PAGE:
Corporate-owned insurance: Although there are specific classes of beneficiaries, which protect policies against the creditors of the policyowner, unfortunately, corporate beneficiaries are not one of them. For this reason, corporate-owned policies that designate themselves as the beneficiary can expose both CSV and death benefit proceeds to creditors of that corporation. This problem can be avoided by allowing a holding company to own and be the beneficiary of that policy, assuming of course, that the creditors potentially only reside in the operating company. Provided that the Holdco has not guaranteed the obligations of the Opco, this option should work fine. In theory, you may also consider designating another person or corporation as beneficiary (to protect death benefit only, not the CSV), but this may not be practical due to the taxable benefit situation that it creates (i.e. owner: corporation, beneficiary: spouse of insured).


Dependent’s relief claim: The provincial legislation that speaks to this family law matter gives the courts extensive powers to enforce dependent support obligations (i.e. spousal and child support). The courts can deem certain assets that generally fall outside of the estate to be included back if it’s determined that the deceased provided inadequate support for a dependent. The definition of who qualifies as a dependent may vary between provinces. Fortunately, when deciding on adequate support, the courts will often factor in the life insurance payouts received by these dependents making the claim.


Fraudulent conveyance: This occurs when a debtor transacts on a property(s) with the intent of either delaying, hindering, or defrauding their creditors of what’s rightfully theirs. Considering purchasing a life insurance or changing a beneficiary to a family member in the protected class or designating an irrevocable beneficiary before insolvency or bankruptcy is an example of fraudulent conveyance. The courts will likely set aside these types of transactions. That aside, there is a difference between evading payments to creditors who are entitled to them and planning to protect assets from liabilities that may occur in the future.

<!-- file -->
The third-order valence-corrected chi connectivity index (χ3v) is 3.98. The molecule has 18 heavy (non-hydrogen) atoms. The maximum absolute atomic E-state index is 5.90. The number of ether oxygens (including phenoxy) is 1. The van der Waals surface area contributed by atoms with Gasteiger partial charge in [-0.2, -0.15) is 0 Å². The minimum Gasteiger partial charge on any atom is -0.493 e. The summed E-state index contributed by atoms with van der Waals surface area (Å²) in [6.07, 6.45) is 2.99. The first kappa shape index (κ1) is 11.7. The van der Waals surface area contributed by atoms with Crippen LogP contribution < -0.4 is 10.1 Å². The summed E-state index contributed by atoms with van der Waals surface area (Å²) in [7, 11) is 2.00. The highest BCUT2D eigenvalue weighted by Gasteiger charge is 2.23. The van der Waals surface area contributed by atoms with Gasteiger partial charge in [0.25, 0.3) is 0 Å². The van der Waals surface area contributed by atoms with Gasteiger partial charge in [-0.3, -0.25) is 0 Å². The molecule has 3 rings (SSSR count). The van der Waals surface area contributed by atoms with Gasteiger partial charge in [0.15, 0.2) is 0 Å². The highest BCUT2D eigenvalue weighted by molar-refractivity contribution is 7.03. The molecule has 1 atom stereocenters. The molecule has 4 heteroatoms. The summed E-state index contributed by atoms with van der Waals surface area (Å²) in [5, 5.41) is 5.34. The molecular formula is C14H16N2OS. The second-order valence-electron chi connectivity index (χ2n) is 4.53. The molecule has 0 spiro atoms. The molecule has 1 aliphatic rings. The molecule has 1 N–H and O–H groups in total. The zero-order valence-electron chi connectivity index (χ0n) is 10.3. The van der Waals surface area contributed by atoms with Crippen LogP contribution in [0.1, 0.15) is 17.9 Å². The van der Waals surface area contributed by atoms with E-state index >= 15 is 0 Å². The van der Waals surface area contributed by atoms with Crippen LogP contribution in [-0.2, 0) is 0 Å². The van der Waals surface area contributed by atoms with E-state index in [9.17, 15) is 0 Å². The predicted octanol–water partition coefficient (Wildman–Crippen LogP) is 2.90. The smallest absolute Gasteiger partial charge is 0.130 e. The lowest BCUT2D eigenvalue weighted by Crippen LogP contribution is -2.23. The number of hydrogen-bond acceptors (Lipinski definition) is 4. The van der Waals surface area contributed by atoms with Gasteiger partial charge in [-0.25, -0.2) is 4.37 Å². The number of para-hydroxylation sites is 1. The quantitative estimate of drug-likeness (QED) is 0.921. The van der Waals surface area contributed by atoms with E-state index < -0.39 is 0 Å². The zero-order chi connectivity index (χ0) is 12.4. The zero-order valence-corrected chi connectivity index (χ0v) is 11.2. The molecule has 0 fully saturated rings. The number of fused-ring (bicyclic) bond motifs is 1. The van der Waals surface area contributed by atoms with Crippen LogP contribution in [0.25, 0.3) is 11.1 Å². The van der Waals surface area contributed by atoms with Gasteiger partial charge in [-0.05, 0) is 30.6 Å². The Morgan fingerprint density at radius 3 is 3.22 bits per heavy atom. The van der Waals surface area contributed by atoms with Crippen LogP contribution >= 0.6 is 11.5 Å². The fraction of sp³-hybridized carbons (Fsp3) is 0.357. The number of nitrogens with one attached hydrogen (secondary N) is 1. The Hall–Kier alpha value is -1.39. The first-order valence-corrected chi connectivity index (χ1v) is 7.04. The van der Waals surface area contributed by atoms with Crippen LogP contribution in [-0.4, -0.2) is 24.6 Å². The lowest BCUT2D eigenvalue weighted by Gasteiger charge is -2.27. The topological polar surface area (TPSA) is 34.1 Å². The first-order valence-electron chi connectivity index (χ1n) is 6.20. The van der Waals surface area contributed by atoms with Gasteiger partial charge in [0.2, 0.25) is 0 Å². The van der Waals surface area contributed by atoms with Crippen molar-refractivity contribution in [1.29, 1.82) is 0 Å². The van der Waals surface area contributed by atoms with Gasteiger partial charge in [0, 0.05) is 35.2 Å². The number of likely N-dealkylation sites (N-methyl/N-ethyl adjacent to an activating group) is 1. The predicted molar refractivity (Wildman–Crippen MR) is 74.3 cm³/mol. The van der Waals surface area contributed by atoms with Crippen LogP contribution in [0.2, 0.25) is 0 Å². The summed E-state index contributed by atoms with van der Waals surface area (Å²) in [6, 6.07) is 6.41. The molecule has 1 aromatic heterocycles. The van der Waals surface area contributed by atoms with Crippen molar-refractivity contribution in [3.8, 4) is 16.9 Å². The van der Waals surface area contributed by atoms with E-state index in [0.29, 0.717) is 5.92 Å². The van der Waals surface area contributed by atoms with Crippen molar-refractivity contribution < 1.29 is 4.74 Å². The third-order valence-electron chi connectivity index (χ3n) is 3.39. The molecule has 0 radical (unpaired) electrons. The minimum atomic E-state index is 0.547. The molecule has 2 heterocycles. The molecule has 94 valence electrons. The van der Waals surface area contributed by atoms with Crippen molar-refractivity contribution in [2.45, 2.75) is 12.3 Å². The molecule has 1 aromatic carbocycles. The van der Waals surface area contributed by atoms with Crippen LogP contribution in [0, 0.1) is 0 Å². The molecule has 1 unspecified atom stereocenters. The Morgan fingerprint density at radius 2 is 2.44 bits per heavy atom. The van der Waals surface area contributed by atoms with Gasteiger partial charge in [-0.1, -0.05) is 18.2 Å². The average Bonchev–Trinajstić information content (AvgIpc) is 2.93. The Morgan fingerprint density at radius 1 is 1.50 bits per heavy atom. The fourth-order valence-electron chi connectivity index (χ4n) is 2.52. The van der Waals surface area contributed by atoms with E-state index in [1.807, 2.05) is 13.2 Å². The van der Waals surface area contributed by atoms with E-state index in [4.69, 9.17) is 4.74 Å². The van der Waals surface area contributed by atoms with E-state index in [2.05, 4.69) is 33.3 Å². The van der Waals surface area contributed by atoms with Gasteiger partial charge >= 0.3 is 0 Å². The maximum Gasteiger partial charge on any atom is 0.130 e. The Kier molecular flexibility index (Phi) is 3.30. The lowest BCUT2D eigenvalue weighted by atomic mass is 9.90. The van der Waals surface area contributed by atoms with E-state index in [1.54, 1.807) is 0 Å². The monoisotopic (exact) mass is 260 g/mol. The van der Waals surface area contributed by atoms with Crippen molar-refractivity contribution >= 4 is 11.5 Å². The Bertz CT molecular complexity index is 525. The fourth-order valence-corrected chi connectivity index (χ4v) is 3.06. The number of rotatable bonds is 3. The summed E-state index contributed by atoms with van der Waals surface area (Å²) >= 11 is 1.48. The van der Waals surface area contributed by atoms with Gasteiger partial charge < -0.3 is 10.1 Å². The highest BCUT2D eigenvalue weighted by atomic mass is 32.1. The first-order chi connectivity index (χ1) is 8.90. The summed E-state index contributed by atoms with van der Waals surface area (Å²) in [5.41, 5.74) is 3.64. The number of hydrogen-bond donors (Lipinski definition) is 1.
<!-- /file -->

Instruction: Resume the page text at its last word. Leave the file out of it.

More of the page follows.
Canada Revenue Agency (CRA): CRA has extensive powers to collect tax owing and can be considered a privileged creditor. The federal Income Tax Act (ITA) has provisions allowing the CRA to garnish or seize taxpayer property to collect on amounts owing by a taxpayer. The CRA also has collection rights, as a creditor, under provincial law. This can also extend to life insurance. Since the law is ever evolving when it pertains to CRA powers, concerned individuals need to get proper legal advice. 


Although fraudulent conveyance, dependant relief claims, as well as CRA claims are instances where creditor protection may not apply, there continue to be many other instances where life insurance can provide protection. Creditor protection should not be the sole reason for purchasing life insurance. It should, however, be viewed as an added feature of the product, if in the future creditor, issues do arise.